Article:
Why Can't I Just Do It Myself?

If you're ever thought about creating your own will, trust, or power of attorney using forms downloaded from the internet, you may want to think again. An attorney at a Life Care Planning Law Firm explains why.

Do you know someone who used documents downloaded from an online site to prepare their own wills or powers of attorney, or to set up trusts?

You probably do. Maybe someone you know has bragged about using these forms to draft their own estate planning documents instead of seeing an attorney.

Companies that sell these online forms are saturating the airwaves, social media, and the internet with their ads. Their pitch is compelling. Download documents. Fill them out. Get them notarized. That’s it.

Grady H. Williams, Jr., LL.M., an estate planning attorney who runs a Life Care Planning Law Firm with five office in north Florida, sees people like this all the time. But they’re usually not boasting about what a deal they got. They are often the heirs of those who used an online service to craft their own documents. “I see people every day who are trying to solve the unintended problems caused by well-meaning but ultimately insufficient online legal documents,” said Williams. “As Abe Lincoln said, ‘Anyone who represents himself has a fool for a client.’”

If you’re thinking of going it alone, what do you need to keep in mind? Williams offers three tips.

There is no “one size fits all” in estate planning.
Estate planning is far more complicated than it is portrayed on online legal form sites. The variations in requirements from state to state are so great that it takes specialists in estate planning law to stay abreast of the many changes. “Laws governing estate planning date back to the 1500s and are unbelievably complex,” said Williams, noting that most estate plans require a variety of elements such as Living Trusts, Durable Powers of Attorney, Healthcare Surrogate Designations, HIPAA Release documents, and beneficiary changes. “If the forms you download from the internet don’t include the specific provisions necessary to ensure the successful protection and transfer of your assets, you will end up in court.”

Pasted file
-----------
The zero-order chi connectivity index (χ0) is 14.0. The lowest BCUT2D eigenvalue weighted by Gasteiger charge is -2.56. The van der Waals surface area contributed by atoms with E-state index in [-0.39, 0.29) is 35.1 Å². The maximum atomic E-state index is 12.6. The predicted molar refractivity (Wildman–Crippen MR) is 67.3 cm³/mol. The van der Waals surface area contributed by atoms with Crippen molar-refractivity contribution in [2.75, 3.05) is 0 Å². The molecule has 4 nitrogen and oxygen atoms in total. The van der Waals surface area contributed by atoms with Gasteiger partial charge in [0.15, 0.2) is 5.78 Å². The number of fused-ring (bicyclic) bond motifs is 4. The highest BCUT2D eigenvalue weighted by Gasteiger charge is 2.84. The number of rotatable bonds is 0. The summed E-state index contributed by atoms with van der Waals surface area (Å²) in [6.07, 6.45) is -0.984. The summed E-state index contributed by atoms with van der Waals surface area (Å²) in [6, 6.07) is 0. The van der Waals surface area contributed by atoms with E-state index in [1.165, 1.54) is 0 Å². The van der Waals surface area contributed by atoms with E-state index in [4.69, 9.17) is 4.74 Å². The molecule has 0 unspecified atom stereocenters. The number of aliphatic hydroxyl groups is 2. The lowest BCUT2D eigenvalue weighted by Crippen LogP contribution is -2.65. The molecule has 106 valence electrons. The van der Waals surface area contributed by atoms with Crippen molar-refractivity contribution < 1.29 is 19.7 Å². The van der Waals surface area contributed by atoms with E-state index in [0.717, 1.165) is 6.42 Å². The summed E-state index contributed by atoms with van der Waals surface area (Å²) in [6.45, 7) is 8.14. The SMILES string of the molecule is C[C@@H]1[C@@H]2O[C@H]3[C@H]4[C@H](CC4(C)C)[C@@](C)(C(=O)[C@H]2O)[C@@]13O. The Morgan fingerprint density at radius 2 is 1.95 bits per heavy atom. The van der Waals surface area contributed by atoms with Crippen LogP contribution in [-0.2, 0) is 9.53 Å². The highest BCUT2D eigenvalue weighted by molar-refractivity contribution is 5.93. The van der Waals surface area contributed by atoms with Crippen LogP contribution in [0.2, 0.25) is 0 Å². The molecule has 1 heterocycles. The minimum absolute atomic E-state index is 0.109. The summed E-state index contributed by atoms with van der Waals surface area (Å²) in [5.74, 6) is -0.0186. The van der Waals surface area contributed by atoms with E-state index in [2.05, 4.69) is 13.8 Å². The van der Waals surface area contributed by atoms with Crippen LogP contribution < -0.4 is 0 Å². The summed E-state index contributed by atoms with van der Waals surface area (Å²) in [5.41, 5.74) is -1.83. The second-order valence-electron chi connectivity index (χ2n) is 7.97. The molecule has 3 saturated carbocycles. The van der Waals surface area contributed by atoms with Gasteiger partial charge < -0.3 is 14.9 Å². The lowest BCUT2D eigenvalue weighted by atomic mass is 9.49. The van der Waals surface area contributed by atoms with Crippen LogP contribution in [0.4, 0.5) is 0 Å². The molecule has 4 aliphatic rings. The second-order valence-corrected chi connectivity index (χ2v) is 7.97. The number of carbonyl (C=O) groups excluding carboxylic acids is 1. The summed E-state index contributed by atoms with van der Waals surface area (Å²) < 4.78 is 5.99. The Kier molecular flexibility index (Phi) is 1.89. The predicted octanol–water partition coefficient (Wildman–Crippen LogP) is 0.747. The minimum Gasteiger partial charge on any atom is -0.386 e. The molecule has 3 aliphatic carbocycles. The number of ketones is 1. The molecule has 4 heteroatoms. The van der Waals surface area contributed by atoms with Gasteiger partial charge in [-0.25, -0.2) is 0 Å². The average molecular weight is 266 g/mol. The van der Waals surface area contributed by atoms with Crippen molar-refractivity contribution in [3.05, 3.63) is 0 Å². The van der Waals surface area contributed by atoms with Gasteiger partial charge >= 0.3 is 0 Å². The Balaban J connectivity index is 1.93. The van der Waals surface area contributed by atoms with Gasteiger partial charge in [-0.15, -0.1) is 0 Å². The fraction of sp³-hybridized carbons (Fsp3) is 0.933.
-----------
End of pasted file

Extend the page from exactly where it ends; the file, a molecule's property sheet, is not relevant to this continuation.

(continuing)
You don’t know what you don’t know.
When people download one-size-fits all documents from the internet, they aren’t thinking about the “what ifs.” Most people don’t know to ask questions like, Will my document hold up in court? What if the document is contested? What if I unintentionally disinherit someone, delay the distribution of assets, or my heirs end up in probate court or get an unexpected tax bill? “You won’t know that your self-made document doesn’t work until you or your heirs find out that it doesn’t,” Williams cautioned. “The cost of attorney-prepared legal documents typically pales in comparison to the cost of hiring an attorney after the fact to dig you out of the mess.”

Don’t expect guarantees.
The so-called legal service websites aren’t lawyers. They’re businesses offering next to nothing in the way of guarantees. Legal Zoom, one of the most popular online document sources, has the following disclaimer on its website:

We are not a law firm or a substitute for an attorney or law firm. We cannot provide any kind of advice, explanation, opinion, or recommendation about possible legal rights, remedies, defenses, options, selection of forms or strategies.

To make matters worse, many jurisdictions do not recognize a "legal document assistant" who may have prepared your online form, as a licensed professional competent to prepare legal documents. “Unfortunately, most people don’t find this out until it’s too late,” added Williams.